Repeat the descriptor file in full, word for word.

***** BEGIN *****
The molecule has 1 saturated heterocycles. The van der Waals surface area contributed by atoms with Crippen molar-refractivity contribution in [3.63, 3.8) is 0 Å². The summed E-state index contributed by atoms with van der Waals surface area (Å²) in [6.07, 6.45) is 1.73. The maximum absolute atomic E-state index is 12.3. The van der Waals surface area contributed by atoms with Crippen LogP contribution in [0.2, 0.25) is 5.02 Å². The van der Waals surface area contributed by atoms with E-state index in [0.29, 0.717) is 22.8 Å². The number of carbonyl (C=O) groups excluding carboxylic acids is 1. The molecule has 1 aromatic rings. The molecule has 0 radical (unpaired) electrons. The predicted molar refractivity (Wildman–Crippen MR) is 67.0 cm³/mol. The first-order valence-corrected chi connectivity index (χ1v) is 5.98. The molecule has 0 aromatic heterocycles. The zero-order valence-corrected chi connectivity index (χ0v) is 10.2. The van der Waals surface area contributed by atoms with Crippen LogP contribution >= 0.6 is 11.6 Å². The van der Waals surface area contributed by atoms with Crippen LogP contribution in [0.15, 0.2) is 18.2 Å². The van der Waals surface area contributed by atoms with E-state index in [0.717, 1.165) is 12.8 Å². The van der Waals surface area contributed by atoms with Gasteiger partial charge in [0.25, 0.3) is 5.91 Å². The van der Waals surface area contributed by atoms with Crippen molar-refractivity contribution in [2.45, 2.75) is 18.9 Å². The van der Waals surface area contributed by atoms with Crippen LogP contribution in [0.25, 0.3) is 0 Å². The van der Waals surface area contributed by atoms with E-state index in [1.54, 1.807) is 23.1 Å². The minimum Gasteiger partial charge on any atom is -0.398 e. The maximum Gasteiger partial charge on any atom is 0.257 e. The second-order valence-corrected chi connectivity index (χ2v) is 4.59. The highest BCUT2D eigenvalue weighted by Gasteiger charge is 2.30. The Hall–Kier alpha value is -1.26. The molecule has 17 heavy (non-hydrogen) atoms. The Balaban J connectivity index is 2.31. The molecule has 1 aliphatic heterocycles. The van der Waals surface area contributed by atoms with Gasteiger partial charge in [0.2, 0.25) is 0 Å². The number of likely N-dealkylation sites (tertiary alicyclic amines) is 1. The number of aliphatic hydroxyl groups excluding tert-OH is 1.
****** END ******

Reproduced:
The molecule has 1 saturated heterocycles. The van der Waals surface area contributed by atoms with Crippen molar-refractivity contribution in [3.63, 3.8) is 0 Å². The summed E-state index contributed by atoms with van der Waals surface area (Å²) in [6.07, 6.45) is 1.73. The maximum absolute atomic E-state index is 12.3. The van der Waals surface area contributed by atoms with Crippen LogP contribution in [0.2, 0.25) is 5.02 Å². The van der Waals surface area contributed by atoms with E-state index in [0.29, 0.717) is 22.8 Å². The number of carbonyl (C=O) groups excluding carboxylic acids is 1. The molecule has 1 aromatic rings. The molecule has 0 radical (unpaired) electrons. The predicted molar refractivity (Wildman–Crippen MR) is 67.0 cm³/mol. The first-order valence-corrected chi connectivity index (χ1v) is 5.98. The molecule has 0 aromatic heterocycles. The zero-order valence-corrected chi connectivity index (χ0v) is 10.2. The van der Waals surface area contributed by atoms with Crippen LogP contribution >= 0.6 is 11.6 Å². The van der Waals surface area contributed by atoms with Crippen LogP contribution in [0.15, 0.2) is 18.2 Å². The van der Waals surface area contributed by atoms with E-state index in [0.717, 1.165) is 12.8 Å². The van der Waals surface area contributed by atoms with Gasteiger partial charge in [0.25, 0.3) is 5.91 Å². The van der Waals surface area contributed by atoms with Crippen molar-refractivity contribution in [2.45, 2.75) is 18.9 Å². The van der Waals surface area contributed by atoms with Crippen LogP contribution in [0.25, 0.3) is 0 Å². The van der Waals surface area contributed by atoms with E-state index in [1.54, 1.807) is 23.1 Å². The minimum Gasteiger partial charge on any atom is -0.398 e. The maximum Gasteiger partial charge on any atom is 0.257 e. The second-order valence-corrected chi connectivity index (χ2v) is 4.59. The highest BCUT2D eigenvalue weighted by Gasteiger charge is 2.30. The Hall–Kier alpha value is -1.26. The molecule has 17 heavy (non-hydrogen) atoms. The Balaban J connectivity index is 2.31. The molecule has 1 aliphatic heterocycles. The van der Waals surface area contributed by atoms with Gasteiger partial charge in [0.2, 0.25) is 0 Å². The number of likely N-dealkylation sites (tertiary alicyclic amines) is 1. The number of aliphatic hydroxyl groups excluding tert-OH is 1.